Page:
How Does a Short Sale Work?

If your home’s value is falling below the amount you owe on your mortgage and you need to sell the home as soon as possible because you can’t keep up with the payments, a short sale may be your best option.

Short selling is classified as a distressed sale for a reason – it’s often the last resort to avoid foreclosure. You have to convince your lender to accept a short sale as it will cost the lender money and if it goes through your credit history will be negatively rated which will hurt your credit score.

Thankfully, short sales are much rarer today than they were during the 2008 housing crisis. Here’s a guide for sellers and buyers on how to navigate and make the most of short sales.

[Read: Best Mortgage Lenders.]

What is a short sale?

A short sale occurs when a lender allows you to sell your home for less than you owe on your mortgage. In this scenario, a homeowner is “under water.” In today’s real estate market with soaring home prices, it’s unusual for homeowners to find their mortgages under water. According to the ATTOM US Home Equity and Underwater report, as of Q3 2021, only 1 in 29 homes (or 3.4%) was “seriously underwater,” with homeowners owning at least 25% more than the property’s appraised market value.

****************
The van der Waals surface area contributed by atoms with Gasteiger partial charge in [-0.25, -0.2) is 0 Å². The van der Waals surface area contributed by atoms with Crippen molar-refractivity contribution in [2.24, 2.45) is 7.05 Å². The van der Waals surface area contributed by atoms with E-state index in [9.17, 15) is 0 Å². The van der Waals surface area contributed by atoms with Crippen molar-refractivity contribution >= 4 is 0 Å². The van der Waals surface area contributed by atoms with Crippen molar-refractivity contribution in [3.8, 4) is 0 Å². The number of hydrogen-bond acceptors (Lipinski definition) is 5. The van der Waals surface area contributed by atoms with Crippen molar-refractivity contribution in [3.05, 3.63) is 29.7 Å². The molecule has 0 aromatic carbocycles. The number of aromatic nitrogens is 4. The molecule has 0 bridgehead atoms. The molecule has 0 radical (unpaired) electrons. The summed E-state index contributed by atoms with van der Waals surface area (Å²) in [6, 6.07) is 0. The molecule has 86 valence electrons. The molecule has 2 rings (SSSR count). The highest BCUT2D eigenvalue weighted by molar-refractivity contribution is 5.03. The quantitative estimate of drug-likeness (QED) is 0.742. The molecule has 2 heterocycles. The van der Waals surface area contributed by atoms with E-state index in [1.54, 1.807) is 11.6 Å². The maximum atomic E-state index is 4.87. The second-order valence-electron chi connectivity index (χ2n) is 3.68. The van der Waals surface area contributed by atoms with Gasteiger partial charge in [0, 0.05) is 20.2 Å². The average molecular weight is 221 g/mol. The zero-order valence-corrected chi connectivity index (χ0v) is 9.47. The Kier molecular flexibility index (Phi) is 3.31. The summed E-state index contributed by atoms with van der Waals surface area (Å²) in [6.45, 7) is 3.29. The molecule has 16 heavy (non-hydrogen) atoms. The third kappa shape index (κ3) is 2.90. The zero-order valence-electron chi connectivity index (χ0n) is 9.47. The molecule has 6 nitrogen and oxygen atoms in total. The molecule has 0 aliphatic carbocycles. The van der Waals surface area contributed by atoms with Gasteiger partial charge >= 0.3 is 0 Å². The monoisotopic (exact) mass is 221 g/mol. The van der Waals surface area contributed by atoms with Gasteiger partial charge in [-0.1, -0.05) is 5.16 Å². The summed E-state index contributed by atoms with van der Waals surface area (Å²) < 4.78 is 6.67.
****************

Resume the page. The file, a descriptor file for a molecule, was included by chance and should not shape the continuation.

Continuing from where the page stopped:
Being underwater isn’t enough to trigger a short sale — you also need to be forced to sell the house for some reason. Maybe you’ve suddenly changed jobs and need to move immediately, or you’ve fallen behind on payments because of a divorce, job loss, or serious debt problems.

“You’re selling your house for financial reasons,” says Frank Jacovini, associate broker at ReMax Central in Philadelphia. “The market value of the home is less than the mortgage. In this situation, you are appealing to your lender to accept a short sale, essentially accepting less than what is owed on the property.”

The story goes on